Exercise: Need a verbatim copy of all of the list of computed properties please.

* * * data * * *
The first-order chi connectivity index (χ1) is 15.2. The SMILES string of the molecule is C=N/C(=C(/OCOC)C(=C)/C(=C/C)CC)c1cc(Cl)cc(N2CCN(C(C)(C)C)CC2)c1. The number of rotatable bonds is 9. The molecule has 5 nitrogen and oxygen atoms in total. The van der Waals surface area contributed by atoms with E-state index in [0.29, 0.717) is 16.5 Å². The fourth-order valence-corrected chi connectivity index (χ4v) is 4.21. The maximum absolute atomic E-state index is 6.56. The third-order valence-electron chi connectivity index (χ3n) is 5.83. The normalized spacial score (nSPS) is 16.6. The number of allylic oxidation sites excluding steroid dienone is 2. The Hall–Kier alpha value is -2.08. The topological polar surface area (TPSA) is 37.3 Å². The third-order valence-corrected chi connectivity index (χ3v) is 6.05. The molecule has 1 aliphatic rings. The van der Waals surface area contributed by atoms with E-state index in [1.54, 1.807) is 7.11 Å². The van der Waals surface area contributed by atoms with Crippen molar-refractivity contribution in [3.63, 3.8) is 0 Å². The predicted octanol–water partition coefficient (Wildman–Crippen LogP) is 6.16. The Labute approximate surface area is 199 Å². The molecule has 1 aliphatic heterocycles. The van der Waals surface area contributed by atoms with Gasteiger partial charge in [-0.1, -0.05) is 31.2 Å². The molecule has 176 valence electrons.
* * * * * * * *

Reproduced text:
The first-order chi connectivity index (χ1) is 15.2. The SMILES string of the molecule is C=N/C(=C(/OCOC)C(=C)/C(=C/C)CC)c1cc(Cl)cc(N2CCN(C(C)(C)C)CC2)c1. The number of rotatable bonds is 9. The molecule has 5 nitrogen and oxygen atoms in total. The van der Waals surface area contributed by atoms with E-state index in [0.29, 0.717) is 16.5 Å². The fourth-order valence-corrected chi connectivity index (χ4v) is 4.21. The maximum absolute atomic E-state index is 6.56. The third-order valence-electron chi connectivity index (χ3n) is 5.83. The normalized spacial score (nSPS) is 16.6. The number of allylic oxidation sites excluding steroid dienone is 2. The Hall–Kier alpha value is -2.08. The topological polar surface area (TPSA) is 37.3 Å². The third-order valence-corrected chi connectivity index (χ3v) is 6.05. The molecule has 1 aliphatic rings. The van der Waals surface area contributed by atoms with E-state index in [1.54, 1.807) is 7.11 Å². The van der Waals surface area contributed by atoms with Crippen molar-refractivity contribution in [3.63, 3.8) is 0 Å². The predicted octanol–water partition coefficient (Wildman–Crippen LogP) is 6.16. The Labute approximate surface area is 199 Å². The molecule has 1 aliphatic heterocycles. The van der Waals surface area contributed by atoms with Gasteiger partial charge in [-0.1, -0.05) is 31.2 Å². The molecule has 176 valence electrons.